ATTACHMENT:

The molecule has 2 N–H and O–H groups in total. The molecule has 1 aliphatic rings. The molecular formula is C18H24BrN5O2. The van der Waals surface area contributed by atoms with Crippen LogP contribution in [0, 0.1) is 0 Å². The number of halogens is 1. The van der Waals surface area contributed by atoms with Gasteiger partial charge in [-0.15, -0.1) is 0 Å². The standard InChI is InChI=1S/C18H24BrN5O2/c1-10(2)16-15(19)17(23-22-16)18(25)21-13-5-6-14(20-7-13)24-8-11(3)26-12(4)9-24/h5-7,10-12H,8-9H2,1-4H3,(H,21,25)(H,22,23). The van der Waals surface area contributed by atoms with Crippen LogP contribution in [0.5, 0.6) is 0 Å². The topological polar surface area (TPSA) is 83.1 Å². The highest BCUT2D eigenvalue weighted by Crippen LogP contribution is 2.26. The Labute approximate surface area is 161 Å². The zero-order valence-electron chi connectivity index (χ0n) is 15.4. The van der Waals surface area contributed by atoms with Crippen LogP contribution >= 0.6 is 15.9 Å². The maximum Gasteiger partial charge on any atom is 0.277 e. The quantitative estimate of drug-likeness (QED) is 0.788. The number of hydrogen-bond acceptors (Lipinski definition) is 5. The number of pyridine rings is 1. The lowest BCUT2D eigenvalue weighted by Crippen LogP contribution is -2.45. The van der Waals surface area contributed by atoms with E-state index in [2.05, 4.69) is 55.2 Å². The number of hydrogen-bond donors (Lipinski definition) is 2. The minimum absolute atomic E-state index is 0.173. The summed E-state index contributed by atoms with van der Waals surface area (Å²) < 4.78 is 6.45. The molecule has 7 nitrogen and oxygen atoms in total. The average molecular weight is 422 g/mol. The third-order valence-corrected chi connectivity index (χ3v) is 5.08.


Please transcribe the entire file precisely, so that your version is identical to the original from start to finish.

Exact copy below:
The molecule has 2 N–H and O–H groups in total. The molecule has 1 aliphatic rings. The molecular formula is C18H24BrN5O2. The van der Waals surface area contributed by atoms with Crippen LogP contribution in [0, 0.1) is 0 Å². The number of halogens is 1. The van der Waals surface area contributed by atoms with Gasteiger partial charge in [-0.15, -0.1) is 0 Å². The standard InChI is InChI=1S/C18H24BrN5O2/c1-10(2)16-15(19)17(23-22-16)18(25)21-13-5-6-14(20-7-13)24-8-11(3)26-12(4)9-24/h5-7,10-12H,8-9H2,1-4H3,(H,21,25)(H,22,23). The van der Waals surface area contributed by atoms with Crippen LogP contribution in [0.5, 0.6) is 0 Å². The topological polar surface area (TPSA) is 83.1 Å². The highest BCUT2D eigenvalue weighted by Crippen LogP contribution is 2.26. The Labute approximate surface area is 161 Å². The zero-order valence-electron chi connectivity index (χ0n) is 15.4. The van der Waals surface area contributed by atoms with Crippen LogP contribution >= 0.6 is 15.9 Å². The maximum Gasteiger partial charge on any atom is 0.277 e. The quantitative estimate of drug-likeness (QED) is 0.788. The number of hydrogen-bond acceptors (Lipinski definition) is 5. The number of pyridine rings is 1. The lowest BCUT2D eigenvalue weighted by Crippen LogP contribution is -2.45. The van der Waals surface area contributed by atoms with E-state index in [2.05, 4.69) is 55.2 Å². The number of hydrogen-bond donors (Lipinski definition) is 2. The minimum absolute atomic E-state index is 0.173. The summed E-state index contributed by atoms with van der Waals surface area (Å²) < 4.78 is 6.45. The molecule has 7 nitrogen and oxygen atoms in total. The average molecular weight is 422 g/mol. The third-order valence-corrected chi connectivity index (χ3v) is 5.08.